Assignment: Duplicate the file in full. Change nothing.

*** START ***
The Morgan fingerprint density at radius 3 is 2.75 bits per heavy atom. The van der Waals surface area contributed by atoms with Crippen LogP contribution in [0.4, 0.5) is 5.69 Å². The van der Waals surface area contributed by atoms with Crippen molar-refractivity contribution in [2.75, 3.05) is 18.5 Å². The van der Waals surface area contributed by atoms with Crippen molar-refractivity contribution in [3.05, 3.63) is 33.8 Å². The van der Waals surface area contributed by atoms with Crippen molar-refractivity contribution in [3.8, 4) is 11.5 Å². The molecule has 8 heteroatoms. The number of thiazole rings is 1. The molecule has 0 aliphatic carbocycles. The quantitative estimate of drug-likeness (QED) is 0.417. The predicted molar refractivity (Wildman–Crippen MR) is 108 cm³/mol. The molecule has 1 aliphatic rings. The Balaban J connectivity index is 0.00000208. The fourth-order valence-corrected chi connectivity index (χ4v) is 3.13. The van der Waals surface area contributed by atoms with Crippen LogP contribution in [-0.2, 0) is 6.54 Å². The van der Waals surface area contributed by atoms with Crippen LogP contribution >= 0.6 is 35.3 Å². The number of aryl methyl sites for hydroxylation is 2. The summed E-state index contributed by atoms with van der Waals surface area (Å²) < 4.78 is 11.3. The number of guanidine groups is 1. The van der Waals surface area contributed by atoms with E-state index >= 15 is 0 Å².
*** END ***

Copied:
The Morgan fingerprint density at radius 3 is 2.75 bits per heavy atom. The van der Waals surface area contributed by atoms with Crippen LogP contribution in [0.4, 0.5) is 5.69 Å². The van der Waals surface area contributed by atoms with Crippen molar-refractivity contribution in [2.75, 3.05) is 18.5 Å². The van der Waals surface area contributed by atoms with Crippen molar-refractivity contribution in [3.05, 3.63) is 33.8 Å². The van der Waals surface area contributed by atoms with Crippen molar-refractivity contribution in [3.8, 4) is 11.5 Å². The molecule has 8 heteroatoms. The number of thiazole rings is 1. The molecule has 0 aliphatic carbocycles. The quantitative estimate of drug-likeness (QED) is 0.417. The predicted molar refractivity (Wildman–Crippen MR) is 108 cm³/mol. The molecule has 1 aliphatic rings. The Balaban J connectivity index is 0.00000208. The fourth-order valence-corrected chi connectivity index (χ4v) is 3.13. The van der Waals surface area contributed by atoms with Crippen LogP contribution in [-0.2, 0) is 6.54 Å². The van der Waals surface area contributed by atoms with Crippen LogP contribution >= 0.6 is 35.3 Å². The number of aryl methyl sites for hydroxylation is 2. The summed E-state index contributed by atoms with van der Waals surface area (Å²) < 4.78 is 11.3. The number of guanidine groups is 1. The van der Waals surface area contributed by atoms with E-state index >= 15 is 0 Å².